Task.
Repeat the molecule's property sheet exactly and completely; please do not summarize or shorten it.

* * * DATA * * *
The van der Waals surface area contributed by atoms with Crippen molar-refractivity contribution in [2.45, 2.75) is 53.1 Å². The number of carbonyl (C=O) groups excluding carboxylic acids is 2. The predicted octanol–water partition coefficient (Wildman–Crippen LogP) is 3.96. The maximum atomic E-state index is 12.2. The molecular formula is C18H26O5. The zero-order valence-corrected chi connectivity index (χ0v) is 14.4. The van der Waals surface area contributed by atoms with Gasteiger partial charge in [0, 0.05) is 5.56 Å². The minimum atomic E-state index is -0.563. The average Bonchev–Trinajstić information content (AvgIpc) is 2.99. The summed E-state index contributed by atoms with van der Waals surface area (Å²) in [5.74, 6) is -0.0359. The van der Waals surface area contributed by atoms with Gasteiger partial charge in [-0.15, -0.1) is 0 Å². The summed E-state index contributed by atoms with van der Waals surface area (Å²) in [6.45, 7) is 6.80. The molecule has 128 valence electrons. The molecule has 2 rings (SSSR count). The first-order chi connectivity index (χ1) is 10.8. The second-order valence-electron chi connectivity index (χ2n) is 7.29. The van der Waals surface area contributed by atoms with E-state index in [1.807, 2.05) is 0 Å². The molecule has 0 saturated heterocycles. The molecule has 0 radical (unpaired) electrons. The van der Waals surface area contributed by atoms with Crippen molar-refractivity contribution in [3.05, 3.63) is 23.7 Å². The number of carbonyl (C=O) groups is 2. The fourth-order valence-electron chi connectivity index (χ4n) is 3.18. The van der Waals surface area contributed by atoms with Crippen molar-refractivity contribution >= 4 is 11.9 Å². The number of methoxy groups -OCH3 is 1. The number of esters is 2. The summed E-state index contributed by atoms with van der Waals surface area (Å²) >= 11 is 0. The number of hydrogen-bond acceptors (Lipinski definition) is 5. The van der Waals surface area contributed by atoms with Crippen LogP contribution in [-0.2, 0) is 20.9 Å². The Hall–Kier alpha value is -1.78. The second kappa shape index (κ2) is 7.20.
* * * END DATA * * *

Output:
The van der Waals surface area contributed by atoms with Crippen molar-refractivity contribution in [2.45, 2.75) is 53.1 Å². The number of carbonyl (C=O) groups excluding carboxylic acids is 2. The predicted octanol–water partition coefficient (Wildman–Crippen LogP) is 3.96. The maximum atomic E-state index is 12.2. The molecular formula is C18H26O5. The zero-order valence-corrected chi connectivity index (χ0v) is 14.4. The van der Waals surface area contributed by atoms with Gasteiger partial charge in [0, 0.05) is 5.56 Å². The minimum atomic E-state index is -0.563. The average Bonchev–Trinajstić information content (AvgIpc) is 2.99. The summed E-state index contributed by atoms with van der Waals surface area (Å²) in [5.74, 6) is -0.0359. The van der Waals surface area contributed by atoms with Gasteiger partial charge in [-0.15, -0.1) is 0 Å². The summed E-state index contributed by atoms with van der Waals surface area (Å²) in [6.45, 7) is 6.80. The molecule has 128 valence electrons. The molecule has 2 rings (SSSR count). The first-order chi connectivity index (χ1) is 10.8. The second-order valence-electron chi connectivity index (χ2n) is 7.29. The van der Waals surface area contributed by atoms with E-state index in [1.807, 2.05) is 0 Å². The molecule has 0 saturated heterocycles. The molecule has 0 radical (unpaired) electrons. The van der Waals surface area contributed by atoms with Crippen molar-refractivity contribution in [3.05, 3.63) is 23.7 Å². The number of carbonyl (C=O) groups is 2. The fourth-order valence-electron chi connectivity index (χ4n) is 3.18. The van der Waals surface area contributed by atoms with Crippen molar-refractivity contribution >= 4 is 11.9 Å². The number of methoxy groups -OCH3 is 1. The number of esters is 2. The summed E-state index contributed by atoms with van der Waals surface area (Å²) >= 11 is 0. The number of hydrogen-bond acceptors (Lipinski definition) is 5. The van der Waals surface area contributed by atoms with Crippen LogP contribution in [-0.2, 0) is 20.9 Å². The Hall–Kier alpha value is -1.78. The second kappa shape index (κ2) is 7.20.